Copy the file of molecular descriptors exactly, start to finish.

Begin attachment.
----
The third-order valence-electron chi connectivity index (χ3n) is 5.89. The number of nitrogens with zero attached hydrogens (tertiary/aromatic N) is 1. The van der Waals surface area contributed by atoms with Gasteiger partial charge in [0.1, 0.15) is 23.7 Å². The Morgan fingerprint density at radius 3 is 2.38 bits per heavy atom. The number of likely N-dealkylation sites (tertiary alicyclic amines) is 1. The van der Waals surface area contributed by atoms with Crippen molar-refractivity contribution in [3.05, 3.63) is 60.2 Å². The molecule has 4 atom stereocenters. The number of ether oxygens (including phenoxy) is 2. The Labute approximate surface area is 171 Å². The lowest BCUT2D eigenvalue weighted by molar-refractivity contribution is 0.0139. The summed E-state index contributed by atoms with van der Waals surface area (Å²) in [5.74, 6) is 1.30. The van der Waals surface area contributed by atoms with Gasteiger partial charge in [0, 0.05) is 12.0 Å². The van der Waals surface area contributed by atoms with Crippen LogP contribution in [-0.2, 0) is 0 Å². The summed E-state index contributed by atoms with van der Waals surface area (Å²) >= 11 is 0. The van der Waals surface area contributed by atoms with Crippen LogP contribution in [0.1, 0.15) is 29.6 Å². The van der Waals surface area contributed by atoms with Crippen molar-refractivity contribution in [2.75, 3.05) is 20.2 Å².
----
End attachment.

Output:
The third-order valence-electron chi connectivity index (χ3n) is 5.89. The number of nitrogens with zero attached hydrogens (tertiary/aromatic N) is 1. The van der Waals surface area contributed by atoms with Gasteiger partial charge in [0.1, 0.15) is 23.7 Å². The Morgan fingerprint density at radius 3 is 2.38 bits per heavy atom. The number of likely N-dealkylation sites (tertiary alicyclic amines) is 1. The van der Waals surface area contributed by atoms with Crippen molar-refractivity contribution in [3.05, 3.63) is 60.2 Å². The molecule has 4 atom stereocenters. The number of ether oxygens (including phenoxy) is 2. The Labute approximate surface area is 171 Å². The lowest BCUT2D eigenvalue weighted by molar-refractivity contribution is 0.0139. The summed E-state index contributed by atoms with van der Waals surface area (Å²) in [5.74, 6) is 1.30. The van der Waals surface area contributed by atoms with Gasteiger partial charge in [0, 0.05) is 12.0 Å². The van der Waals surface area contributed by atoms with Crippen LogP contribution in [-0.2, 0) is 0 Å². The summed E-state index contributed by atoms with van der Waals surface area (Å²) >= 11 is 0. The van der Waals surface area contributed by atoms with Crippen LogP contribution in [0.1, 0.15) is 29.6 Å². The van der Waals surface area contributed by atoms with Crippen molar-refractivity contribution in [2.75, 3.05) is 20.2 Å².